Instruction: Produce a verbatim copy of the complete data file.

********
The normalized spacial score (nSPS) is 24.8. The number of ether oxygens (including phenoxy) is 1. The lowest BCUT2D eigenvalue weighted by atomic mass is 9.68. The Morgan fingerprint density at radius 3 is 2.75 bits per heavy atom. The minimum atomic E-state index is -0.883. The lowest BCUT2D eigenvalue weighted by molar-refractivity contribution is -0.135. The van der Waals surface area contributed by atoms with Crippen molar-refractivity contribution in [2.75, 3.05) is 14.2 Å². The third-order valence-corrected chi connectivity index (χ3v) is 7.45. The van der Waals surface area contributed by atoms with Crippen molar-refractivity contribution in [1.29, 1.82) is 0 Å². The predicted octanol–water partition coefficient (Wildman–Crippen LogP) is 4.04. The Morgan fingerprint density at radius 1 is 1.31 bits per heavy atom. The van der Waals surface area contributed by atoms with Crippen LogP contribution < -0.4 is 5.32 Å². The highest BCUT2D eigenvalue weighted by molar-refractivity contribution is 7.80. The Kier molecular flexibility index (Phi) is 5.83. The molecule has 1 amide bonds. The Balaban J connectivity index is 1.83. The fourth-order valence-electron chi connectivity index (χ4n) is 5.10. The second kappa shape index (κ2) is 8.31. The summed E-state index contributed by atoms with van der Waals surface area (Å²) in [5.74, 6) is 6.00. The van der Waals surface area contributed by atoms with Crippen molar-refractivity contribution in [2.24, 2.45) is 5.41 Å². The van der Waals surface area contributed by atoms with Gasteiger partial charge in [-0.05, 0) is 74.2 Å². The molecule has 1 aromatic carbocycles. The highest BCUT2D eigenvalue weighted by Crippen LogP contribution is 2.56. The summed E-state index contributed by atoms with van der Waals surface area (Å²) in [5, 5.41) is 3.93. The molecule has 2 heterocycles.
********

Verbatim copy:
The normalized spacial score (nSPS) is 24.8. The number of ether oxygens (including phenoxy) is 1. The lowest BCUT2D eigenvalue weighted by atomic mass is 9.68. The Morgan fingerprint density at radius 3 is 2.75 bits per heavy atom. The minimum atomic E-state index is -0.883. The lowest BCUT2D eigenvalue weighted by molar-refractivity contribution is -0.135. The van der Waals surface area contributed by atoms with Crippen molar-refractivity contribution in [2.75, 3.05) is 14.2 Å². The third-order valence-corrected chi connectivity index (χ3v) is 7.45. The van der Waals surface area contributed by atoms with Crippen molar-refractivity contribution in [1.29, 1.82) is 0 Å². The predicted octanol–water partition coefficient (Wildman–Crippen LogP) is 4.04. The Morgan fingerprint density at radius 1 is 1.31 bits per heavy atom. The van der Waals surface area contributed by atoms with Crippen LogP contribution < -0.4 is 5.32 Å². The highest BCUT2D eigenvalue weighted by molar-refractivity contribution is 7.80. The Kier molecular flexibility index (Phi) is 5.83. The molecule has 1 amide bonds. The Balaban J connectivity index is 1.83. The fourth-order valence-electron chi connectivity index (χ4n) is 5.10. The second kappa shape index (κ2) is 8.31. The summed E-state index contributed by atoms with van der Waals surface area (Å²) in [5.74, 6) is 6.00. The van der Waals surface area contributed by atoms with Crippen molar-refractivity contribution in [2.24, 2.45) is 5.41 Å². The van der Waals surface area contributed by atoms with Gasteiger partial charge in [-0.05, 0) is 74.2 Å². The molecule has 1 aromatic carbocycles. The highest BCUT2D eigenvalue weighted by Crippen LogP contribution is 2.56. The summed E-state index contributed by atoms with van der Waals surface area (Å²) in [5, 5.41) is 3.93. The molecule has 2 heterocycles.